Fortunately, there are numerous options for B2B product reviews. For a given product offering, we prefer to focus on sites specifically related to the product or service. For example, a SaaS software product would be a good candidate for reviews on a variety of online sites. Here are some examples.

  • Sites specific to the buyer’s profession or expertise
  • Industry specific sites
  • Online software directories
  • Online paid directories, offering Pay-per-Click (PPC) or Pay-per-Lead (PPL) traffic
  • Software review sites
  • Search engine reviews, such as Google Reviews

With a few minutes of searching, one will likely find numerous candidates. In fact, we recently looked at potential review sites for a client’s SaaS product and found over 15 sites that would potentially be good locations for customers to review the product. So the bigger question is often how to best focus our efforts with a just few sites that we think will have the greatest impact.

  • What paid listing services are used and which drive the best leads?
  • Which unpaid listing services are currently driving the best leads, or have the potential to drive the best leads?
  • Where do our customers go to keep up with the latest information on their profession or industry?
  • When we perform online searches with terms that best fit our product, which sites come up first?

The answers to these questions help prioritize which sites make the most sense for your product in targeting reviews. Then focus your efforts on those few top websites that will have the most impact on sales, perhaps adding additional sites over time.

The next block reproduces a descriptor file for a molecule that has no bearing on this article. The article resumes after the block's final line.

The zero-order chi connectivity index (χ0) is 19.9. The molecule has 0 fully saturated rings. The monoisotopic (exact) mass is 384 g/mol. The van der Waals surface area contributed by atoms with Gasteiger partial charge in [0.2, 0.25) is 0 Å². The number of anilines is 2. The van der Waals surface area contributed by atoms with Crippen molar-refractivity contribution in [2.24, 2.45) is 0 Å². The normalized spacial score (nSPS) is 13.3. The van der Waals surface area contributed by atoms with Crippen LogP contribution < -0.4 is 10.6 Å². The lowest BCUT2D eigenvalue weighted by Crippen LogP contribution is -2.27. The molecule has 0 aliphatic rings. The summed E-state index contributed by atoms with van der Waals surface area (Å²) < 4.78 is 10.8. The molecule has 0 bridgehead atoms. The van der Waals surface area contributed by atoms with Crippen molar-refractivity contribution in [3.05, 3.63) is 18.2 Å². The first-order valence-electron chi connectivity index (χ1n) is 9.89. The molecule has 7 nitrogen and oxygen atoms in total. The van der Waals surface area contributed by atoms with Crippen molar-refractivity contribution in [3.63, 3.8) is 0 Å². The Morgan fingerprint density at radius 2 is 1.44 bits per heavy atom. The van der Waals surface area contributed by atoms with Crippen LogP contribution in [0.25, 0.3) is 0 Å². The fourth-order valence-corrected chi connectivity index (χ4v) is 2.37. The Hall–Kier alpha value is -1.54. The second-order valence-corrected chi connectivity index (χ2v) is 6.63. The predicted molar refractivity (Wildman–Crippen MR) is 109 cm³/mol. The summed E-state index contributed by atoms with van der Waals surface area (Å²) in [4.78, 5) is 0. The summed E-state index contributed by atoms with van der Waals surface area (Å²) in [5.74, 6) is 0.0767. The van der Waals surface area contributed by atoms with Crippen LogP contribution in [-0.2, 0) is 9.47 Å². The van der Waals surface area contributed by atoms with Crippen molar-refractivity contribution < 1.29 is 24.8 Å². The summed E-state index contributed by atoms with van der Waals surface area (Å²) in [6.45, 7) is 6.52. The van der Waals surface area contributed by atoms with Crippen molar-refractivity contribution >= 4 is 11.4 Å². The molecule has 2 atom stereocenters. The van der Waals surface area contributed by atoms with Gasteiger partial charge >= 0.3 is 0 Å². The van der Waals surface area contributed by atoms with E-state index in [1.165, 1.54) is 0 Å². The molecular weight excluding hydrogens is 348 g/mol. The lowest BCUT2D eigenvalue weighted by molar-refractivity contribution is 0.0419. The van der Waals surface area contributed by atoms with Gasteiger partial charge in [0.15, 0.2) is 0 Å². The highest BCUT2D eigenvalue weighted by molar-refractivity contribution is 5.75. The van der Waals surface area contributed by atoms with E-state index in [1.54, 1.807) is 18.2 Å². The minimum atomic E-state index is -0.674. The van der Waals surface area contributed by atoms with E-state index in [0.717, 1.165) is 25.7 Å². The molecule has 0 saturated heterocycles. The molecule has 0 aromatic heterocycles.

Getting Great Customer Reviews

So how does one get good online reviews from numerous customers? The key is to identify and ask satisfied clients for a product review. Make it part of your internal processes and procedures to request and follow up on the review. Make it extremely easy for your best customers to submit a review. And thank them for their efforts.

Here are five ways to identify and ask satisfied customers for a product review.

  1. Customer Support – At the conclusion of a customer support engagement, ask a satisfied customer for a review. This can be at the end of call/chat session or via a “thank you” email following the call. Provide them the direct link via follow-up email. Work with the customer support team to build a repeatable process for requesting this feedback.
  2. Emails to Existing Customers – Add a review request at the bottom of email marketing messages. Customers could either directly fill out an online review (preferred) or contact someone at your company for further information.
  3. Survey Existing Customers – Send out a satisfaction survey to existing customers. Follow up with a special note to those that provided positive remarks, asking them to either participate in a case study or fill out an online review as appropriate. For those with concerns or issues, it might also be good for customer support to follow up with them.
  4. Follow up with New Customers – When a new customer signs up for service, follow up within 10 days with a customer satisfaction survey. It can even be the sales rep performing the survey. For those that are highly satisfied with your product, ask if they would provide a review and email a review link.
  5. Educate Existing Customers – Provide a webinar for existing customers on how to get the most out of your product. At the end of the event, ask participants to provide an online review. This is also a good way to get customer feedback about the product.

Building a base of strong customer reviews is a B2B marketing and sales investment that pays off in better lead flow and better conversion metrics at lower cost. Both tire kickers and prospects alike use online customer feedback in making the decision to move to the next step, whether that step is signing up for a free trial or for your product/service.